Cleveland Rockefeller park has a collection of ethnic gardens for each of the city’s ethnic communities. A Lithuanian garden blooming there is one of the oldest, established in 1930 (together with the Italian, German, Slovak and Ukrainian gardens). The garden has three levels; the upper level has Lithuanian flag and the fountain of duchess Birutė (legendarily a pagan priestess) surrounded by busts of 19th century Lithuanian National Revival poets who called for Lithuania to be independent once again and romantically sought inspiration in the last era Lithuanian was truly free (the Grand Duchy era). The poets are priest Maironis (built 1961) and Vincas Kudirka (built 1938), the author of Lithuanian National Anthem. The middle level has the Pillars of Gediminas, a patriotic symbol related to Grand Duke Gediminas. The lowest level has a bust of Jonas Basanavičius, known as the "Patriarch of the Nation" this scholar is frequently credited the most for the restoration of Lithuanian statehood in 1918 (bust erected 1936).

Upper terrace of the Lithuanian Cultural Garden in Cleveland which feels like an interwar Lithuania: because of the symbols, people whose busts are erected and landscaping aesthetics. Google Street View.

Cleveland also has Telshe yeshiva (Jewish religious school, 28400 Euclid Avenue), named after the Lithuanian town of Telšiai. This is a continuation of the original Telšiai yeshiva, opened in 1875 and closed after Lithuania was occupied by the Soviet Union in 1940 (due to the Soviet atheist policies). As it happened, two of the Telšiai yeshiva's teachers were collecting donations for their yeshiva among the US Jewry at the time. Given the circumstances, they decided not to return to Lithuania but establish Telshe yeshiva in Cleveland instead. It became an important US haredi institution; in 1960 another Telshe yeshiva was opened in Chicago.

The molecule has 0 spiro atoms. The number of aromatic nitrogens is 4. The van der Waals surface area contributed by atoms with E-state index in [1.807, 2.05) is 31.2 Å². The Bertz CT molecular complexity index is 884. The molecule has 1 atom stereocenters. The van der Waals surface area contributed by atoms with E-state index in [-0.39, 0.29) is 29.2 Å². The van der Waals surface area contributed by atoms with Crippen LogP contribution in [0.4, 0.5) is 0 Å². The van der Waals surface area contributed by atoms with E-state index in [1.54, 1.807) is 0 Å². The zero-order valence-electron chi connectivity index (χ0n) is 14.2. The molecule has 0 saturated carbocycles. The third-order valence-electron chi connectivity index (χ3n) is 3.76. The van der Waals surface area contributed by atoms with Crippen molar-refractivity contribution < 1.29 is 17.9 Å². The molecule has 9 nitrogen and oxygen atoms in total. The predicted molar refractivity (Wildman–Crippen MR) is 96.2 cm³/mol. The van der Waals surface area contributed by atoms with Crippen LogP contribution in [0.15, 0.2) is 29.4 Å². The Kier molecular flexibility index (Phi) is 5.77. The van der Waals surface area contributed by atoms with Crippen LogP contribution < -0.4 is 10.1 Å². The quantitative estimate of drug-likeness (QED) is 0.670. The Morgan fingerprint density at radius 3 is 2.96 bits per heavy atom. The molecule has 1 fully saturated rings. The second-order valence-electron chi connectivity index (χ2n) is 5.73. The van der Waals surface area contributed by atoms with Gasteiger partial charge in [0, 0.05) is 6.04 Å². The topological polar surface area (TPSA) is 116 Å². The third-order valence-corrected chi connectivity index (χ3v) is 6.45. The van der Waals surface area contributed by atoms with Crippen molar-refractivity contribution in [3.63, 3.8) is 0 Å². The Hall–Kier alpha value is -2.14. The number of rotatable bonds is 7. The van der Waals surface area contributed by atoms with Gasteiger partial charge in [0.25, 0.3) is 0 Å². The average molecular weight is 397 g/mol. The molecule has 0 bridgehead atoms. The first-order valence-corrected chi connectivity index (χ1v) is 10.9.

Entrance to Telshe yeshiva. Google Street View.

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  1. Sveiki. Ieškau senai pamestą žmogų. Nežinau kur kreiptis. Bandau rašyti čia. Gal pažįstate EDAS ČEPULIS. Tėvai emigravo iš Kauno. Jam dabar gali būti apie 53 metus. Padėkite surasti. Iš anksti dėkoju už bet kokią pagalbą. Linkiu visiems geros kloteis.

  2. My grandfather was from Lithuania. And I am looking for his history.

    His name was Joseph J. Pshcouff, of Lakewood , Ohio. He worked at the Cleveland Press newspaper as a type setter 1950 to 1970.

  3. Laba diena. Ieškau pusseserės Aušros Galdikaites (mergautinė pavardė), kuri gyvena Klivlende. Jai turėtų būti 54 m. jos ieško pusseserė iš Klaipėdos Rita. Ačiū, jei galėsite padėti.